Fri., Aug. 17, 2018
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New Jersey Freshwater Fishing Report 5-16-18

<b>NEW YORK</b>

<b>Salmon River</b>

Fishing was terrific for drop-back steelheads on Salmon River, said Jay Peck from <b>Jay Peck Guide Service</b>. Those are steelheads that spawned in the river and are returning to Lake Ontario to spend summer. The river’s flow dropped to 350 cubic feet per second, and the water warmed to the mid to upper 50 degrees. The steelheads were on the feed and strong, running a fly down, hitting hard and fighting. Jay had to check whether one angler was still in his boots when a steelhead hit! he joked. The flow was a good level for fishing for the time of year, and is usually at 185, the summer minimum, at this time of season. The fish were “comfortable,” and the river could be drift-boated when Jay wanted. Trips covered water and swung streamer flies quartered across current at mid-depth on sinking tips. Size-4 brown-and-copper wooly buggers worked well. Olive woolys caught. So did a black-and-white Intruder that Jay fishes, and a fly he calls a “black mess,” a black pattern with a little pink. Trips will fish for steelheads at least another week or two with Jay. Once most of the fish return to the lake, he fishes for trout on streams through summer. Trout streams began to fish well, and some dry-fly fishing was underway. Hendricksons hatched, and some blue-winged olives and caddis began to come off. Jay specializes in fly-fishing and catch-and-release, and books trips that fish with conventional tackle with his other guides.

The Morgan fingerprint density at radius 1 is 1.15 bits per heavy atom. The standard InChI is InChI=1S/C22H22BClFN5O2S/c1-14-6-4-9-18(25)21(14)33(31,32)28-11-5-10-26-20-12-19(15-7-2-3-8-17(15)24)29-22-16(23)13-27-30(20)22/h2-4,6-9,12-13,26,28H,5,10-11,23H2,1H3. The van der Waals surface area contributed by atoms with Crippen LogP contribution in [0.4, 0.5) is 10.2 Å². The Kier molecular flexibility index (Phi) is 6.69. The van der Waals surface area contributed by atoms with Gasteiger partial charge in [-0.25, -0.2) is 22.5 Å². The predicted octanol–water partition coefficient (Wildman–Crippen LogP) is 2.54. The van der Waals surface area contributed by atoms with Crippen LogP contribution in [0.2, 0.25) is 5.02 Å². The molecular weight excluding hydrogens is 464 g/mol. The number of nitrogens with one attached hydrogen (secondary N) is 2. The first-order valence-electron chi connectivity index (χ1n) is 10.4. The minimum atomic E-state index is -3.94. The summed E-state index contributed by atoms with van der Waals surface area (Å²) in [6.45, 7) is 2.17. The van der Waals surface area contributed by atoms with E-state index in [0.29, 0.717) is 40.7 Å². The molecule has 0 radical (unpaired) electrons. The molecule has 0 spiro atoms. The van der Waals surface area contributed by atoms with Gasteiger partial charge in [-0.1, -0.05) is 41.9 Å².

<b>NEW JERSEY</b>

Capt. Dave Vollenweider from <b>Live to Fish Guide Service</b> trolled a lake trout and a rainbow trout at Round Valley Reservoir on a trip Sunday, he wrote in an email. He also lost a laker and a rainbow that were hooked one after the other. He was reeling in one when the other bit, and had one rod in hand, the other between his legs. “I like that kind of pandemonium,” he said. The trip’s fish were hooked on a size-11, jointed Rapala in orange and gold, and a Rapala Husky Jerk in clown color. The water was 56 degrees, and rain fell throughout the trip.

Fishing for trout wasn’t bad on streams, said Don from <b>Ramsey Outdoor</b> in Succasunna. The streams ran high, and torrential rain fell for the past hour when he gave this report last evening. One of the crew from the shop banked a 22-inch trout and some smaller on a trip somewhere in Mendham on pink Trout Magnets. Don didn’t know exactly where. Delaware River’s shad fishing seemed to be slowing down, but still produced. A customer who fishes for them at Dingman’s Ferry from shore said the fishing began to slow there. Another customer winged crappies and perch at Lake Hopatcong on the Jefferson side. Another tied into walleyes at the state park at night while fishing from shore.

Lot of big trout came from streams, said Keith from <b>Hi-Way Sports Shop</b> in Washington. One kid fished Pequest River and pasted an 8-pound rainbow trout in the evening and a 7-pounder the next morning, both on Phoebes. Another angler hung a 29-incher from the Pequest. A few 6-pound trout were seen from Musconetcong River at the store. Trout were hooked on a variety of lures and bait. Delaware River’s shad fishing produced fewer of the catches than before but still steadily caught. Customers fished for the shad at Belvidere and the Poxono boat launch. Spruce Run Reservoir’s fishing really picked up for a whole variety of catches. Hybrid striped bass began to attack  there. Crappies and largemouth bass bit well at the impoundment. Release the largemouths through June 15 by law for spawning. Largemouths were moving into shallows and spawning. Largemouths and a couple of muskies, not huge, 32 inches, were heard about that were caught at Oxford Furnace Lake.